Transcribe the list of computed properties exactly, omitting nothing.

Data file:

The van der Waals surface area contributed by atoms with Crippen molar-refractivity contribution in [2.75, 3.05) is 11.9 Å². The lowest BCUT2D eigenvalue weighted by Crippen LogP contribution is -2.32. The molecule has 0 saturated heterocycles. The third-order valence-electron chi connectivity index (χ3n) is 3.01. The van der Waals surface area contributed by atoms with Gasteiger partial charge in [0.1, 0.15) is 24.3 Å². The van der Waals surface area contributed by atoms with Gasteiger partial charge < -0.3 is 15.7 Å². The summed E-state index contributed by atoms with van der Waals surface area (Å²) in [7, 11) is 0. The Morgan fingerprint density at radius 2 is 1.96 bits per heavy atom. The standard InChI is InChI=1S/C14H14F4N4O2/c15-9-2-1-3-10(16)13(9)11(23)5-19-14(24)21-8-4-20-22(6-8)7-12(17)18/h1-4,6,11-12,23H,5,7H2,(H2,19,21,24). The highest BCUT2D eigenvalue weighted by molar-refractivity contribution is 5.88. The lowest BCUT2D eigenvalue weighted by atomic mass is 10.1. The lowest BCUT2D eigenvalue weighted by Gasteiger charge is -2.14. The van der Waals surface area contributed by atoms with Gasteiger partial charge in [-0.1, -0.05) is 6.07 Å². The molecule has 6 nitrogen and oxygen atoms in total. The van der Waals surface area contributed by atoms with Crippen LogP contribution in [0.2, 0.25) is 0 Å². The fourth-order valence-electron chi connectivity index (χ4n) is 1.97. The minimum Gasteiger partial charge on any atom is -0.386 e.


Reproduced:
The van der Waals surface area contributed by atoms with Crippen molar-refractivity contribution in [2.75, 3.05) is 11.9 Å². The lowest BCUT2D eigenvalue weighted by Crippen LogP contribution is -2.32. The molecule has 0 saturated heterocycles. The third-order valence-electron chi connectivity index (χ3n) is 3.01. The van der Waals surface area contributed by atoms with Gasteiger partial charge in [0.1, 0.15) is 24.3 Å². The van der Waals surface area contributed by atoms with Gasteiger partial charge < -0.3 is 15.7 Å². The summed E-state index contributed by atoms with van der Waals surface area (Å²) in [7, 11) is 0. The Morgan fingerprint density at radius 2 is 1.96 bits per heavy atom. The standard InChI is InChI=1S/C14H14F4N4O2/c15-9-2-1-3-10(16)13(9)11(23)5-19-14(24)21-8-4-20-22(6-8)7-12(17)18/h1-4,6,11-12,23H,5,7H2,(H2,19,21,24). The highest BCUT2D eigenvalue weighted by molar-refractivity contribution is 5.88. The lowest BCUT2D eigenvalue weighted by atomic mass is 10.1. The lowest BCUT2D eigenvalue weighted by Gasteiger charge is -2.14. The van der Waals surface area contributed by atoms with Gasteiger partial charge in [-0.1, -0.05) is 6.07 Å². The molecule has 6 nitrogen and oxygen atoms in total. The van der Waals surface area contributed by atoms with Crippen LogP contribution in [0.2, 0.25) is 0 Å². The fourth-order valence-electron chi connectivity index (χ4n) is 1.97. The minimum Gasteiger partial charge on any atom is -0.386 e.